A recent Gallup poll shows a whopping 26% of the American workforce working from home full time in the summer of 2020. While it remains to be seen how many of these employees go back into an office environment full time, additional research has shown that nearly 40% of US jobs can be done from home. It is clear that remote work is here to stay.
While the benefits of remote work are countless in terms of productivity, talent retention, office space expenses, employee health, etc., the exposure to security risk has gone up immensely. Cyber criminal activity has spiked this year as the attack surface expanded and many companies scrambled to support a massive increase in remote workers.
While most companies understand there are infinite ways to improve security, here are the top ways that every organization should be exploring as they seek to secure their newly remote workforce.
- Integrate security management at the user level – Today’s identity and access management solutions can provide a suite of services that allow for authentication and authorization to be applied to every layer of infrastructure. Using identity as the connective tissue, security services can step out of their silos and move toward a tighter integration that combines policy creation and enforcement.
- Modernize identity providers – Common identity services such as Active Directory and LDAP cannot meet the needs of modern organizations. As more businesses rely on a mix of data centers and cloud services, identity has come to play an even more important role. The use of cloud applications and the advanced security features (e.g., OpenID, CAEP, device posture and MFA) in modern identity providers dramatically improves overall user security and extends the halo of identity-enabled services to all users and applications.
- Deploy Cloud Access Security Brokers (CASB) – With more enterprise data living in SaaS applications you need a way to control and secure the data in those applications well beyond managing them in isolation. CASBs provide the easiest way to identify and manage the use of cloud applications as well as protect sensitive data from being misused or exfiltrated. While CASBs initially focused just on cloud applications, they have evolved to include coverage of both on-premise and cloud environments.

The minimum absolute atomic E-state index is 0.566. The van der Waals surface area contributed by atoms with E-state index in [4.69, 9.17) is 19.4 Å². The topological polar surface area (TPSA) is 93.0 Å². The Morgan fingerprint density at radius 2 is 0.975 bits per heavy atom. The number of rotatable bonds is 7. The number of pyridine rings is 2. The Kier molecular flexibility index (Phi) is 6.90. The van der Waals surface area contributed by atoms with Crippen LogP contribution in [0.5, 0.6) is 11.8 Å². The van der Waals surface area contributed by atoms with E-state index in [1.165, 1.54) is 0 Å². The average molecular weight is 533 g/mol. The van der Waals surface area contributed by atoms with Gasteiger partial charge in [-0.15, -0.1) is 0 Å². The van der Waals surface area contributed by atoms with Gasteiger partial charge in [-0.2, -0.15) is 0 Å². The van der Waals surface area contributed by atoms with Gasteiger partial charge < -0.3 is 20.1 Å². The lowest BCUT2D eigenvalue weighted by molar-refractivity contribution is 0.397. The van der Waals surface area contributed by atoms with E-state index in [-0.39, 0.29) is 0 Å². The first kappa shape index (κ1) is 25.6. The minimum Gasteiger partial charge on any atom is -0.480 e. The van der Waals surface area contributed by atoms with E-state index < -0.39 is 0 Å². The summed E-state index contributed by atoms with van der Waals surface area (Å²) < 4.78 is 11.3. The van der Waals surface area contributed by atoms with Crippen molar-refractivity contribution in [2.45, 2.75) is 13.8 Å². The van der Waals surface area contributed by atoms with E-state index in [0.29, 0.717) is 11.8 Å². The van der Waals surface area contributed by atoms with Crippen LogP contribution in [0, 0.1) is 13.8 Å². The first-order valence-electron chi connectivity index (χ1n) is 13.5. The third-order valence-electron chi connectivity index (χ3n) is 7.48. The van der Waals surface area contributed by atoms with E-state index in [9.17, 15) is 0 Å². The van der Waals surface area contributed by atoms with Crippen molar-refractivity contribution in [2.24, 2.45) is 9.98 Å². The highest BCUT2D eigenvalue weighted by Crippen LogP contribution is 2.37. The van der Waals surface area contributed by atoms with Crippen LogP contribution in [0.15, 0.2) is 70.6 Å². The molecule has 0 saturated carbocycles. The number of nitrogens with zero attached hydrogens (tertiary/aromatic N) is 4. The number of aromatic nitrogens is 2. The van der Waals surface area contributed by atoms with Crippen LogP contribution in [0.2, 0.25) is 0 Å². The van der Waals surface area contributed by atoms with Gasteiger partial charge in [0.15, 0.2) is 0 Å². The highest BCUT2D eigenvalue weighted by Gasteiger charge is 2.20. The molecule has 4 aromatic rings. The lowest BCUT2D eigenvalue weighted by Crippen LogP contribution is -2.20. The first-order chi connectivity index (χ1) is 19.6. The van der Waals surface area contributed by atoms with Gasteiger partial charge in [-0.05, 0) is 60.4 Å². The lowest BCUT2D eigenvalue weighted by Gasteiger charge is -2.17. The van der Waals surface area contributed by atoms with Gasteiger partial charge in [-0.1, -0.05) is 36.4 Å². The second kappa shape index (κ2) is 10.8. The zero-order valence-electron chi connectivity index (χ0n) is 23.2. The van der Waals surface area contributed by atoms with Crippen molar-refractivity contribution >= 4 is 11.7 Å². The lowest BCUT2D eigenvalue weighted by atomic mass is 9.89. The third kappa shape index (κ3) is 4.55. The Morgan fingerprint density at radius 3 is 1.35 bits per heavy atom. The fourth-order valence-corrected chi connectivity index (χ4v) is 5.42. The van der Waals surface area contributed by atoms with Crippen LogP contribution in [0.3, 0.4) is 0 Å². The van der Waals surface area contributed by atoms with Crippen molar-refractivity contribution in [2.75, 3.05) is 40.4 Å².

- Update device security with next-gen antivirus – Pattern-based approaches to antivirus and malware defense have proven largely ineffective as attackers have rapidly evolved their tactics in the last several years. New security products move away from antivirus as a collection of known attack signatures and instead identify and isolate potential attacks in real time with advanced artificial intelligence. AI-based approaches can interpret threats based on analysis of other known threats without actually having seen a particular attack before.
- Move to Zero Trust network access – Secure access to the full set of tools an employee needs is one of the biggest challenges of remote work. Zero Trust network access (ZTNA) solutions allow users to access any private and SaaS application with least privileged access. These solutions provide a significant improvement in security over legacy VPN solutions and are far easier to scale to any number of users without the purchase of expensive appliances. Agentless approaches to ZTNA allow any device to easily access cloud or data center applications and eliminate the need for device agents.
To secure a remote workforce, organizations must layer a number of different approaches upon each other. Each layer covers another attack vector and helps to reduce the risk from the changes that remote work brings.
While still in its early phases of adoption, emerging security architectures such as secure access service edge (SASE) seek to combine many of these approaches into a single architecture. By combining elements of networking and security, SASE attempts to consolidate and modernize infrastructure in a way that provides a better experience for both administrators and end users.
As remote work becomes less of a novelty and more ubiquitous, securing these new users through either a holistic or piecemeal approach will be important going forward.
— Joe Gleinser, Co-Founder and Chief Product Officer, Trustgrid
About the Author
Joe Gleinser, Co-Founder and Chief Product Officer of Trustgrid
Joe is the Chief Product Officer of Trustgrid and a seasoned technology executive with experience in growing technology product and service organizations in highly competitive markets. Prior to Trustgrid, he co-founded and led GCS Technologies, a managed service provider in Austin, Texas. GCS has been featured in the Inc 5000, ABJ Fast 50, and was twice named a ChannelPro 20/20 Visionary.